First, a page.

Exams should be flexible and fair

The current system of exams needs to be overhauled and reformed, at least for the future

June 27, 2020 04:41 pm | Updated 04:41 pm IST

Top view of group of students sitting together at table. University students doing group study.

Top view of group of students sitting together at table. University students doing group study.

Hundreds and thousands of students in India are in a state of anxiety. With the 2019-2020 exams not over, a big question mark lies over their fate. In states such as Telangana, Tamil Nadu and Andhra Pradesh, the class X Board exams have been cancelled, and CBSE has now decided not to hold the remaining exams for class XII. Many universities and colleges are still undecided over whether to conduct the end-semester exams.

The future of exams, at least for this year, is bleak with COVID-19 spreading rapidly in Mumbai, Delhi and Chennai. Exams are usually conducted to evaluate knowledge and to test students’ understanding and learning levels. Unfortunately, over the years, education has become too exam-centric, and the latter has taken priority over learning.

Need for change

The inappropriate exam system, which mostly calls for rote memorisation, has failed to test the higher order thinking skills among students. Hence, there is a need for a thorough overhaul. The present one-size-fits-all system only increases the stress on students and parents. Exam procedures often lack of transparency, and students resort to malpractices. The annual/end-semester exams have failed to serve the selection needs of the next level of education/career.

The existing system calls for urgent reforms. It not only has to be flexible but also fair to all groups. Though many higher education institutions have continuous formative assessments and summative assessments, rarely does the continuous assessments include modes of assessments apart from the written tests.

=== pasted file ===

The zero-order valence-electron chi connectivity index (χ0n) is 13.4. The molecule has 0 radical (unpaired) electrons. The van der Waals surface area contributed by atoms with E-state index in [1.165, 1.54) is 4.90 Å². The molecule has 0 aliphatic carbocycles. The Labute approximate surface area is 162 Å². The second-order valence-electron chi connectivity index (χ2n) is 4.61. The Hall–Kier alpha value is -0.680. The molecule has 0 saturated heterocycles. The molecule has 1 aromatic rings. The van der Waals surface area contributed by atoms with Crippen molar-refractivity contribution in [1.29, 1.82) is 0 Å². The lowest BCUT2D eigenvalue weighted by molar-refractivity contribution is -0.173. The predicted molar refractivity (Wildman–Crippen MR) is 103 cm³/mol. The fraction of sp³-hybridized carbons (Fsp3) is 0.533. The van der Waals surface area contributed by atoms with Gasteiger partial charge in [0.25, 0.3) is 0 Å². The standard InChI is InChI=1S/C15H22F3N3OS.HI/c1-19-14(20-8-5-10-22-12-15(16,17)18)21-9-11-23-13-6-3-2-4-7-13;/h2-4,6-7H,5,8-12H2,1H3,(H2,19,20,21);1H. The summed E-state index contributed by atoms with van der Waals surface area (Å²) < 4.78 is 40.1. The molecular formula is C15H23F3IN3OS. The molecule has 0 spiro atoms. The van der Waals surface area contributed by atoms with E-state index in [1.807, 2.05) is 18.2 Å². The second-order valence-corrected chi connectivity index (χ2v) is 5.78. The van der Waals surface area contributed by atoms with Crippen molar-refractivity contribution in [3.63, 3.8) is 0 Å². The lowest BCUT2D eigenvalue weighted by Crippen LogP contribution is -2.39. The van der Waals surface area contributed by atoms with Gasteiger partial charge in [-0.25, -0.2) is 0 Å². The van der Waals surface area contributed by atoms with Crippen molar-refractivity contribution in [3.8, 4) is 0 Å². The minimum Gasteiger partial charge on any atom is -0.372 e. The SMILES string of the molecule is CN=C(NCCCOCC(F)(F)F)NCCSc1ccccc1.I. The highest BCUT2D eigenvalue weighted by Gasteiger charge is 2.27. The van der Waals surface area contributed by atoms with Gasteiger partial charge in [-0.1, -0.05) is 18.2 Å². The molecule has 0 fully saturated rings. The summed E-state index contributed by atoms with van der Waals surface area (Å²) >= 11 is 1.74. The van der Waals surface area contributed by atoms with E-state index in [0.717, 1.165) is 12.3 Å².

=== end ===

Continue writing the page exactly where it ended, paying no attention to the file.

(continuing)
Even the question papers do not test the various cognitive levels as prescribed by the revised Bloom’s Taxonomy. With the pandemic not allowing the congregation of students and with conditions like social distancing in force, we need to not only reduce the exam duration, but also the weightage given for the final one.

Digital tools

There are at least 17 digital online educational tools that are available for teachers. In place of written exams, students can be assessed through portfolios, course-embedded assignments, capstone projects, juried review of tasks, externally reviewed internship, performance on case studies, essay blind scored across units in the syllabus and other varied tools.

Students can be made to respond through online tests that require graphic response, equation response hot text and so on.

The online assessments embedded with the online course are learner-centric and can be conducted as and when the students opt for it rather than at the convenience of the system. These ICT-based systems not only make the exam system flexible, but also reduce the administrative and financial burden. It is said that University of Madras spends about ₹3 crores per semester to evaluate more than 12 lakh answer sheets. With online and various other modes of assessments, it is certain that exam-related administrative inconvenience and financial expenditure can be curtailed.

The results can be declared within a short time, even if a syndemic attack takes place, in the future. To change the system, a proper change in the mindset of teachers and students is required. Teachers have to be more objective to escape from the criticism of being partial. Even if colleges and universities decide to award marks on the basis of available test results, assignments, class room performance and attendance for this semester, it is necessary to bring changes in the system, at least for the future.

The writer is the Director (R&D), The Gandhigram Rural Institute, Gandhigram

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